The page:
Today’s Nice Price or Crack Pipe Range Rover has nearly 300,000 on its clock. Let that sink in for a moment—this is a Range Rover after all—then let’s figure out what it’s worth.
China is a big country, with a huge population. Buick is a popular automotive brand in China and you’d think that’s because they offer capacious models like yesterday’s behemoth 1994 Roadmaster Estate.
That’s not the case however. Today’s Buicks are a far cry from the Roadmasters of yesteryear, and that makes those older, and way-bigger models unique no matter where you hang your hat. The woodgrain paneled edition we featured was unique enough to garner a narrow but decisive 57 percent Nice Price win at its $6,000 asking.
Big wagons may be an increasingly rarer sight on roads these days, but you know what’s almost mythical find? Why a Range Rover with over a quarter million miles on it that hasn’t had every part replaced two times over, that’s what.
Look, let’s be blunt, Range Rover has never-ever been known for its reliability. They are pretty great in almost every other way, but in the realm of not letting you down they generally tend to… well, let you down.
This 2006 Range Rover HSE however is an apparent outlier to that reputation. The odometer on this luxurious hunk of British Steel and alloy reads a remarkable 299,735 miles. And, those were apparently not racked up in traditional Range Rover fashion, towed behind a wrecker.
The Range Rover’s third generation was developed during the short period of time when BMW owned the brand, but was finalized and marketed during Ford’s tenure. Fun fact: I’ll bet the majority of you had totally forgotten that BMW once owned Land Rover.
The model took a lot of its subsystems from the German company’s parts bin, and those included its 4.4-litre M62 V8. With Ford’s ownership the truck’s BMW-ness would become much more muted. The M62 and available BMW diesel would quickly be replaced by a series of Jaguar engines as Ford moved Land Rover in with its catty island mate.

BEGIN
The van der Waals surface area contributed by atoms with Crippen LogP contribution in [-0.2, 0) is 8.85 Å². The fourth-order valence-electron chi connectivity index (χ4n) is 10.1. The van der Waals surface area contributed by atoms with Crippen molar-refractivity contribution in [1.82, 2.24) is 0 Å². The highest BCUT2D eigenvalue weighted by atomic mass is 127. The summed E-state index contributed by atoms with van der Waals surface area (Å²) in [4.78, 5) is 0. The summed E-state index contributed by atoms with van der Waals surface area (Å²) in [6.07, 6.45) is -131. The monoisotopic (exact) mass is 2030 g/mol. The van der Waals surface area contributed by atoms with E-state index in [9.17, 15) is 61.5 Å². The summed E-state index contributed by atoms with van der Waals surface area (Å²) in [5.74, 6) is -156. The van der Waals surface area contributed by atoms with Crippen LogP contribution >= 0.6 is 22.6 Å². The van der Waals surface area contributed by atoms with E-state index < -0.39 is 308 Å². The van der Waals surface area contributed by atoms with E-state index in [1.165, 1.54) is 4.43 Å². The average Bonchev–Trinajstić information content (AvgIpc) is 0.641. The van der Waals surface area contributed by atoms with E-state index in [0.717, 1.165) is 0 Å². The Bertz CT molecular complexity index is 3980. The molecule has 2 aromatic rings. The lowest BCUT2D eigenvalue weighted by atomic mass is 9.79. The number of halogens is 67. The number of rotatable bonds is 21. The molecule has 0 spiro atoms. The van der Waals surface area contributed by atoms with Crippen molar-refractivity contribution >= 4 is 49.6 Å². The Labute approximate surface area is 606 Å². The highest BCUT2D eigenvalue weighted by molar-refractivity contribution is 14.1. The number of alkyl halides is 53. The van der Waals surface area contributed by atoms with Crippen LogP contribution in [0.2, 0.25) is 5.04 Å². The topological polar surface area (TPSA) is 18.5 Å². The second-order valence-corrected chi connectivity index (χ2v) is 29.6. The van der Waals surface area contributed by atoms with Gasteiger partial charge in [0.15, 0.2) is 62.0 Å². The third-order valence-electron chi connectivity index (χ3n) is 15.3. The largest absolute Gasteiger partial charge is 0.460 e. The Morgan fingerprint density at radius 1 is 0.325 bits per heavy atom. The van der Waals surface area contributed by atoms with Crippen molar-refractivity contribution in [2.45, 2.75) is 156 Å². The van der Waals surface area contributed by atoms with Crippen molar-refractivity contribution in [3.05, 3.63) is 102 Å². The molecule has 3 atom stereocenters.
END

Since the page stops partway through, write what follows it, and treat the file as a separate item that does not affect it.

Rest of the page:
This 2006 Range Rover is presented in HSE (High Specification Equipment) guise and rocks the Jag AJ-8 4.4-litre DOHC V8. That’s an engine that was good for 300 horsepower when new, but not necessarily for making nearly 300K without complaint. Behind that sits a ZF6HP six-speed automatic and that is said to have been recently repaired to the tune of $1,500. Phew, finally something on the car that’s worn out! Range Rover’s unflappable AWD puts the grip to the strip.
Despite the monstrous mileage, the car seems to be in pretty decent shape. The bodywork is clean and straight, and there doesn’t seem to be any AWOL badging or trim. Even more remarkably, the interior hasn’t spun itself off into oblivion over the course of its use. Sure, all the tactile leather surfaces exhibit wear, but all the other elements seem to have held up admirably. Plus, who doesn’t love the Saab-like console-mounted ignition switch?
Problems include a recalcitrant rear window and an engine bay that shows surface rust on pretty much every bracket and clamp. I think I finally get the reasoning behind manufacturers cloaking their engines in under-hood plastic panels.
Despite the creeping crud, there doesn’t seem to be any major fault here, and geez these are very pretty trucks. The handsome seven spoke alloys seem admirably free of curb rash. It’s got that big funky air extractor thing on each fender side too, and that really looks tough.
This generation of Range Rover ran from 2002 through 2012, and then the current Tata-funded successor took over. These may not be as classic an example as the original, but they make the second generation look like the half-assed attempt at a refresh that it truly was. And this one has made a trip to the moon and more.
That’s got to mean something. Maybe owning an uber high mileage Range Rover is like finding a four-leaf clover, or opening a pizza box at a party and actually finding an unclaimed slice. Maybe, it’s magical.
We don’t do auctions since we’re all impatient types and have ground to scratch and eggs to lay. That being the case, we’re going to have to go by that $4,900 Craigslist price in our voting.
What do you think, is this amazingly high-mileage, but seemingly still in the game Range Rover worth its asking? Or, do the miles and the dollars just not add up?
H/T to Matt77 for the hookup!
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